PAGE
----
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      Safety and complications of more than 1500 small-incision lenticule extraction procedures.

      Ophthalmology
      Adult, Astigmatism, physiopathology, surgery, Cohort Studies, Corneal Stroma, Corneal Surgery, Laser, adverse effects, methods, Corneal Topography, Female, Humans, Lasers, Excimer, therapeutic use, Male, Microsurgery, Middle Aged, Myopia, Patient Satisfaction, Postoperative Complications, Refraction, Ocular, physiology, Tomography, Optical Coherence, Treatment Outcome, Visual Acuity, Young Adult

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          Abstract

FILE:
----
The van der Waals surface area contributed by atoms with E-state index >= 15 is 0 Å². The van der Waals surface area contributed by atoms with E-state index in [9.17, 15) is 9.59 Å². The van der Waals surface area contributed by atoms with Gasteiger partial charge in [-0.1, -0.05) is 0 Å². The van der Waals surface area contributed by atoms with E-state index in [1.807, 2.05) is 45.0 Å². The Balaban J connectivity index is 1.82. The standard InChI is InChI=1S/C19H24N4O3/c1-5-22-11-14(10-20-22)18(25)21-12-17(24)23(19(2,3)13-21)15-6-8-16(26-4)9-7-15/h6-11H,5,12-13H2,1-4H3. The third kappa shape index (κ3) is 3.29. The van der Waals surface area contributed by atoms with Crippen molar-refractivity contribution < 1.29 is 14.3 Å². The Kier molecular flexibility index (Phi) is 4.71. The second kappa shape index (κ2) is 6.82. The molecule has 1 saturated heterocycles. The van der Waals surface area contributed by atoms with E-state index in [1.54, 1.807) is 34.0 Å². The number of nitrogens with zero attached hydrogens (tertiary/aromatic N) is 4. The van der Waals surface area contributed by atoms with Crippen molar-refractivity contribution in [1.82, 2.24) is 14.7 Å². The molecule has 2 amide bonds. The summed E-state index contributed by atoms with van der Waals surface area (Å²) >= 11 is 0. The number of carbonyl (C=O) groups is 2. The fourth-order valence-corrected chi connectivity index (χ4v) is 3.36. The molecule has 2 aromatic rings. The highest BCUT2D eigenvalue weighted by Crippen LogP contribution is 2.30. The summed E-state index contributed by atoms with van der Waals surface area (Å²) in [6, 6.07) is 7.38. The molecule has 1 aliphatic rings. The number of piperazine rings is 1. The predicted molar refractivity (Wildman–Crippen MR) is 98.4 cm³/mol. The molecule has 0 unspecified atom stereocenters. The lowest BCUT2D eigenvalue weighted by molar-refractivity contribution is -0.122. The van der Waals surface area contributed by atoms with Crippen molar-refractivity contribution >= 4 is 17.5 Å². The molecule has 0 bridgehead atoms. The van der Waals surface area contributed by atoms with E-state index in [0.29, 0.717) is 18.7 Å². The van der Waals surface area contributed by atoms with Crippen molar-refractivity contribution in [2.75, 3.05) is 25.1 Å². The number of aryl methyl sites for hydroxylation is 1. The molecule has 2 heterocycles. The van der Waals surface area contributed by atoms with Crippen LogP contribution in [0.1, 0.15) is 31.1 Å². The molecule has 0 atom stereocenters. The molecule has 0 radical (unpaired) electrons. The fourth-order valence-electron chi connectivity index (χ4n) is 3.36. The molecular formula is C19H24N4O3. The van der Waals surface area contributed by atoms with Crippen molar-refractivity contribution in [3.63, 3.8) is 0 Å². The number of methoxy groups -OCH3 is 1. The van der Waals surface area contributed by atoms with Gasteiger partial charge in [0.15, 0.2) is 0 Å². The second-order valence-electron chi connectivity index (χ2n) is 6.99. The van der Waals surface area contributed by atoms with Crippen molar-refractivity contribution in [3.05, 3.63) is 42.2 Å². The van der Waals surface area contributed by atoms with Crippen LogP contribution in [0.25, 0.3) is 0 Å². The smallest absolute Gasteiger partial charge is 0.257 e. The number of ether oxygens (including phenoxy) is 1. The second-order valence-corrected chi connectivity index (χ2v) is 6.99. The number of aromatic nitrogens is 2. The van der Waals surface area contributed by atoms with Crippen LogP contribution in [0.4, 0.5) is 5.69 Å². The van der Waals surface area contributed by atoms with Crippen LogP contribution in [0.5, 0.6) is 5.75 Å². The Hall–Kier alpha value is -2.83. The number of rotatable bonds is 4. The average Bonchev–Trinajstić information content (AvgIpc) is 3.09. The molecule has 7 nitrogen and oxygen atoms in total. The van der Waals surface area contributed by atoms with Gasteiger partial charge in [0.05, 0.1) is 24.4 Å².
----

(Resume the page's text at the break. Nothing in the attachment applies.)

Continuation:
To evaluate the safety and complications of small-incision lenticule extraction (SMILE). Clinical control cohort study. A total of 922 healthy patients (1800 eyes) who were treated for myopia or myopic astigmatism between January 2011 and March 2013 at the Department of Ophthalmology, Aarhus, Denmark. Patients received a full preoperative examination and were treated with SMILE in both eyes and followed for 3 months (1574 eyes). Patients with complications, including loss of corrected distance visual acuity (CDVA) or dissatisfaction, were offered a late reexamination. Surgical complications and CDVA. Mean preoperative spherical equivalent refraction was -7.25±1.84 diopters (D). Average postoperative refraction was -0.28±0.52 D, and mean error of treatment was -0.15±0.50 D. By 3 months, 86% (1346 eyes) had unchanged or improved CDVA. A loss of 2 or more lines was observed in 1.5% of eyes; however, at a late follow-up visit (average, 18 months), CDVA was within 1 line of the preoperative level in all eyes. Perioperative complications included epithelial abrasions (6%), small tears at the incision (1.8%), and difficult lenticule extraction (1.9%). The cap was perforated in 4 eyes, and a major tear occurred in 1 eye; however, none of these patients had late visual symptoms. In 0.8% (14 eyes), suction was lost during surgery. Re-treatment was successful in 13 eyes, whereas 1 eye had ghost images and was re-treated with topography-guided photorefractive keratectomy (PRK). Postoperative complications included trace haze (8%), epithelial dryness on day 1 (5%), interface inflammation secondary to central abrasion (0.3%), and minor interface infiltrates (0.3%); these complications had an impact on CDVA at 3 months in only 1 case. Irregular corneal topography occurred in 1.0% of eyes, resulting in reduced 3-month CDVA (12 eyes) or ghost images (6 eyes). Topography-guided PRK was performed in 4 eyes, with improvement in 3 cases. Satisfaction was high, with only 2 patients dissatisfied at their latest visit because of blurred vision or residual astigmatism. Overall, SMILE had acceptable safety. Although 1.5% of eyes had reduced CDVA by 3 months, visual acuity was restored in the long term. Likewise, patient satisfaction was high. Copyright © 2014 American Academy of Ophthalmology. Published by Elsevier Inc. All rights reserved.

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